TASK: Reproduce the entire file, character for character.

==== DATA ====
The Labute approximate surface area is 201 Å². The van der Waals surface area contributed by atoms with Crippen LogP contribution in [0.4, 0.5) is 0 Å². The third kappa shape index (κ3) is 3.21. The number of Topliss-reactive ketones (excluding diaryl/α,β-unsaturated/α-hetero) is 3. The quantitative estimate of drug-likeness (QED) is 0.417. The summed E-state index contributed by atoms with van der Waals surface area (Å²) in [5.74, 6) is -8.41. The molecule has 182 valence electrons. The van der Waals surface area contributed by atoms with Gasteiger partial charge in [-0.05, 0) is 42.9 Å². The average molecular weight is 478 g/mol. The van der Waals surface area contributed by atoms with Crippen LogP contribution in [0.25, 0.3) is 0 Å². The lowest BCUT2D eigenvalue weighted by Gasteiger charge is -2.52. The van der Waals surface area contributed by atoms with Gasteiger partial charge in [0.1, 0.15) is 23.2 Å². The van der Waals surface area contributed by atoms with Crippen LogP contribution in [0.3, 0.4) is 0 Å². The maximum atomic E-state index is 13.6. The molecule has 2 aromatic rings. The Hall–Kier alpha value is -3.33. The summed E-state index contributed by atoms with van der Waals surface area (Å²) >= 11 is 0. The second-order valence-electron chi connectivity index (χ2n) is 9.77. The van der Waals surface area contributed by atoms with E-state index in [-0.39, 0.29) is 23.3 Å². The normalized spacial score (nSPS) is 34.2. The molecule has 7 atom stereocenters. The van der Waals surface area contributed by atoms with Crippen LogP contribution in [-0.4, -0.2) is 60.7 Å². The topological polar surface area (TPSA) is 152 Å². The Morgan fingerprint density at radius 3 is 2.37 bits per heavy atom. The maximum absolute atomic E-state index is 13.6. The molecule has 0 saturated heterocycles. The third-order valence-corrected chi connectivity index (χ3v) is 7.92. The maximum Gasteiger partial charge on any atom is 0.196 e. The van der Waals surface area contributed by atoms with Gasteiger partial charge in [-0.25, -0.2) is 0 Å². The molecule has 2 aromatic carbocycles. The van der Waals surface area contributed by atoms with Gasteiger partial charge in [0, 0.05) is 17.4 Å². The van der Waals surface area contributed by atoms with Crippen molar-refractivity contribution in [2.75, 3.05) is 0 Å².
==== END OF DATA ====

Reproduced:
The Labute approximate surface area is 201 Å². The van der Waals surface area contributed by atoms with Crippen LogP contribution in [0.4, 0.5) is 0 Å². The third kappa shape index (κ3) is 3.21. The number of Topliss-reactive ketones (excluding diaryl/α,β-unsaturated/α-hetero) is 3. The quantitative estimate of drug-likeness (QED) is 0.417. The summed E-state index contributed by atoms with van der Waals surface area (Å²) in [5.74, 6) is -8.41. The molecule has 182 valence electrons. The van der Waals surface area contributed by atoms with Gasteiger partial charge in [-0.05, 0) is 42.9 Å². The average molecular weight is 478 g/mol. The van der Waals surface area contributed by atoms with Crippen LogP contribution in [0.25, 0.3) is 0 Å². The lowest BCUT2D eigenvalue weighted by Gasteiger charge is -2.52. The van der Waals surface area contributed by atoms with Gasteiger partial charge in [0.1, 0.15) is 23.2 Å². The van der Waals surface area contributed by atoms with Crippen LogP contribution in [0.3, 0.4) is 0 Å². The maximum atomic E-state index is 13.6. The molecule has 2 aromatic rings. The Hall–Kier alpha value is -3.33. The summed E-state index contributed by atoms with van der Waals surface area (Å²) >= 11 is 0. The second-order valence-electron chi connectivity index (χ2n) is 9.77. The van der Waals surface area contributed by atoms with E-state index in [-0.39, 0.29) is 23.3 Å². The normalized spacial score (nSPS) is 34.2. The molecule has 7 atom stereocenters. The van der Waals surface area contributed by atoms with Crippen LogP contribution in [-0.4, -0.2) is 60.7 Å². The topological polar surface area (TPSA) is 152 Å². The Morgan fingerprint density at radius 3 is 2.37 bits per heavy atom. The maximum absolute atomic E-state index is 13.6. The molecule has 0 saturated heterocycles. The third-order valence-corrected chi connectivity index (χ3v) is 7.92. The maximum Gasteiger partial charge on any atom is 0.196 e. The van der Waals surface area contributed by atoms with Gasteiger partial charge in [-0.25, -0.2) is 0 Å². The molecule has 2 aromatic carbocycles. The van der Waals surface area contributed by atoms with Gasteiger partial charge in [0, 0.05) is 17.4 Å². The van der Waals surface area contributed by atoms with Crippen molar-refractivity contribution in [2.75, 3.05) is 0 Å².